So my feed is full of mentors - Don Miguel Ruiz, Yung Pueblo, Sonia Choquette, and of course Cheryl Richardson.

Recently she answered a question from a reader who asked about how to deal loneliness by replying:

It's important to distinguish being alone from being lonely. Often we must go through a period of 'loneliness' to learn how to be in our own company.

I will admit I was familiar with the first bit - yes, there is a difference, and quite a distinct one, between being alone and being lonely.

But the second part was a big surprise.

Book Mentors

A New Definition for the Word ‘Discipline’

I have always loved words. I love nearly everything about them - their construction, the nuances of meaning they can convey, how they can combine and recombine in endless fascinating ways.

But I must admit I like some words much more than others.

For instance, the word "discipline" has never been one of my favorites.

I think this is because, for me at least, discipline brings to mind images of hardship, self-denial, sweat equity. So while to exert discipline may be admirable and even effective, it sure doesn't sound like fun.

I just took a look, and it seems my ambivalence is fully supported by textbook definitions of the word. According to the dictionary, "discipline" means to be taught to obey the rules by using punishment as a form of course correction.


So imagine my surprise when I recently came across this message in author and intuitive teacher Sonia Choquette's wonderful book "Your Heart's Desire:"

Choices....may require discipline on your part, but don't confuse discipline with punishment. Discipline means to learn, not to hurt.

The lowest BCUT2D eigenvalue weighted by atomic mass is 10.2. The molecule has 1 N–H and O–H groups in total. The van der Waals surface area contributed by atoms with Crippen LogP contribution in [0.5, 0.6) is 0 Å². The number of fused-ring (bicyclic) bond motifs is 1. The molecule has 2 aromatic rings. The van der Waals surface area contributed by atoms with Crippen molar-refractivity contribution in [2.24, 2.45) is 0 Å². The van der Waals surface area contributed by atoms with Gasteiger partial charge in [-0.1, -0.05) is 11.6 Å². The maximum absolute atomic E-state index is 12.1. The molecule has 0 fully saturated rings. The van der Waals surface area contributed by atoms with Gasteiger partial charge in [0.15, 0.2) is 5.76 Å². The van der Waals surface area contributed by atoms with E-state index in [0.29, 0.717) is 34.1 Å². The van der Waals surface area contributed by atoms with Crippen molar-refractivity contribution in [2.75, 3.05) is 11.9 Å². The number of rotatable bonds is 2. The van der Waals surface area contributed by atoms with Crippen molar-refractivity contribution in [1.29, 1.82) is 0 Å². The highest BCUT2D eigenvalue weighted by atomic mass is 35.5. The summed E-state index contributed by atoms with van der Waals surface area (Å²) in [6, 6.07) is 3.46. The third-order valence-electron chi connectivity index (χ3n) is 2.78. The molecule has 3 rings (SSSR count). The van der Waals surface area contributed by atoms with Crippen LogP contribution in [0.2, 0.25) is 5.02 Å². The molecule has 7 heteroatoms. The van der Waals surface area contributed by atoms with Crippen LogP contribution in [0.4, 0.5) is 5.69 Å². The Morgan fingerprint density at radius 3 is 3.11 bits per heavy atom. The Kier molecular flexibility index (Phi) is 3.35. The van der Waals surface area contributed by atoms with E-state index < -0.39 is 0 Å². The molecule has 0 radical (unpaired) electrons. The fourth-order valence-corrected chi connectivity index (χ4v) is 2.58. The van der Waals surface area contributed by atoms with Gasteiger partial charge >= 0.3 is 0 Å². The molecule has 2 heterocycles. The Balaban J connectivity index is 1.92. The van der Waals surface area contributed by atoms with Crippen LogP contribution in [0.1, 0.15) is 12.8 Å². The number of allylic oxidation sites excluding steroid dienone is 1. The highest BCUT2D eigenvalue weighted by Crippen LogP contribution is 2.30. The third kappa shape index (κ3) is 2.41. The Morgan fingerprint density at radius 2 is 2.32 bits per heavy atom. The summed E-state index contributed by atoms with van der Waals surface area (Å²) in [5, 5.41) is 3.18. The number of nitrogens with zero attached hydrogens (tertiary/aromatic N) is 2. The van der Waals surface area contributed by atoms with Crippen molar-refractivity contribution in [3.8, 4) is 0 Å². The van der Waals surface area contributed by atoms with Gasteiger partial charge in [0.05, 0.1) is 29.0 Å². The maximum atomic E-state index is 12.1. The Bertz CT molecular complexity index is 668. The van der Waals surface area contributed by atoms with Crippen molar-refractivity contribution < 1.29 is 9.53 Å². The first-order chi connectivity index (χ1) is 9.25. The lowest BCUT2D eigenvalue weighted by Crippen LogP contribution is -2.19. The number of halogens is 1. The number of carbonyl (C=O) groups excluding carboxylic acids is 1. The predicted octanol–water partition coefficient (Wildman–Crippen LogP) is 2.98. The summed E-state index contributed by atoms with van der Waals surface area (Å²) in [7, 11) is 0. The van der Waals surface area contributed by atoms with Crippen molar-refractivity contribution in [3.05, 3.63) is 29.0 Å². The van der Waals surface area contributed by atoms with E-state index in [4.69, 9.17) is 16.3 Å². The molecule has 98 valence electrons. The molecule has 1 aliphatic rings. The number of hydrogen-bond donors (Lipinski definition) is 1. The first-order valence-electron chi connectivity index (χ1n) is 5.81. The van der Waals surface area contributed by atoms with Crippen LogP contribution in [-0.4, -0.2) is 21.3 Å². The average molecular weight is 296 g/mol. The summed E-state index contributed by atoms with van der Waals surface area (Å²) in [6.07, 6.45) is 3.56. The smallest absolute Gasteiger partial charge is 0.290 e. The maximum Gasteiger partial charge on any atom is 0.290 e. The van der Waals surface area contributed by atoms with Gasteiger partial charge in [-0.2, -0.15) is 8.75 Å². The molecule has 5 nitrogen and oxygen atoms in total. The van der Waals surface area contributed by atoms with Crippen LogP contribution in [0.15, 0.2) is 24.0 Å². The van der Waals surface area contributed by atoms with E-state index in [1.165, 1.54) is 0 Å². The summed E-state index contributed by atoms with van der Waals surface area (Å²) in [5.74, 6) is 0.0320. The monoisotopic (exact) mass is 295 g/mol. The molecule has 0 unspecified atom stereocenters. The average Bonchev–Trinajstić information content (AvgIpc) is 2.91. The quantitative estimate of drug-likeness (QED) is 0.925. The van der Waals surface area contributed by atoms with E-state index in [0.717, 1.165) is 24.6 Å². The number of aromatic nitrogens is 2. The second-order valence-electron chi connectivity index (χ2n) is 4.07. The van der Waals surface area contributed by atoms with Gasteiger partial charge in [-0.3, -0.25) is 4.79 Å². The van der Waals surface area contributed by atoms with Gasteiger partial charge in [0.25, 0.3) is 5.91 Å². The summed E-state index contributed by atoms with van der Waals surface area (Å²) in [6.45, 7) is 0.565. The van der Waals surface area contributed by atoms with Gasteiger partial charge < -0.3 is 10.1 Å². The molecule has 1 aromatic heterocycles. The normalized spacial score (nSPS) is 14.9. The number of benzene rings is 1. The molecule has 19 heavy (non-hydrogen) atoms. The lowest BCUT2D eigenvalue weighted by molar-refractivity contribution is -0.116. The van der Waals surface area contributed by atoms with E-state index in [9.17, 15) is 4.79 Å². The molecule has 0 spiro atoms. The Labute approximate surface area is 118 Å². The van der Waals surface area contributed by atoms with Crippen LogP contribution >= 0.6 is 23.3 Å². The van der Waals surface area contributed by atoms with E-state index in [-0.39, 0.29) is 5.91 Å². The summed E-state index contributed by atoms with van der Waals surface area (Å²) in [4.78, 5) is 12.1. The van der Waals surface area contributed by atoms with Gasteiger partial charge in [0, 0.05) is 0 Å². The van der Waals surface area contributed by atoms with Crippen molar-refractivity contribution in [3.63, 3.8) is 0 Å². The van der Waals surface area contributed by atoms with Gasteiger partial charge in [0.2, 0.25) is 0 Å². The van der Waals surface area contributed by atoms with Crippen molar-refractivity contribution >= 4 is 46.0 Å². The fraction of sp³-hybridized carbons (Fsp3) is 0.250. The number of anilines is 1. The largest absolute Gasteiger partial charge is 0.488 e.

You could have heard a pin drop inside my astonished brain just after it digested these words.

Book Mentors

Finding Strength and Solace in Life’s Slow Moments

I have been studying how intuition works for several months now, practicing techniques I'm learning through Sonia Choquette's books and other books as well.

And yet it continues to surprise and sometimes outright shock me when my intuition actually works.

Intuition is an odd word. It has different definitions depending on who is doing the defining. My favorite definition at the moment is "to notice," although I also like the definition "inner teacher."

But noticing is where I seem to have the bulk of my struggles. Reason being, my inner teacher can lecture all day, draw me pictures, send me GPS directions even, but if I'm not noticing it won't do me much good.

I especially tend to struggle to notice when things are moving fast, when I am jumping from one project or appointment to another with little time for respite in between.

But when life slows down, the noticing gets easier, at least in theory. In fact, the slow pace tends to send me into a place of anxiety, and that anxiety serves to fill up the empty spaces so I don't notice my life has slowed down as much.

Speaking of slowing down, recently I was wandering around Instagram and happened across a quote that stopped me in my tracks. The quote read:

do not be afraid of slow moments.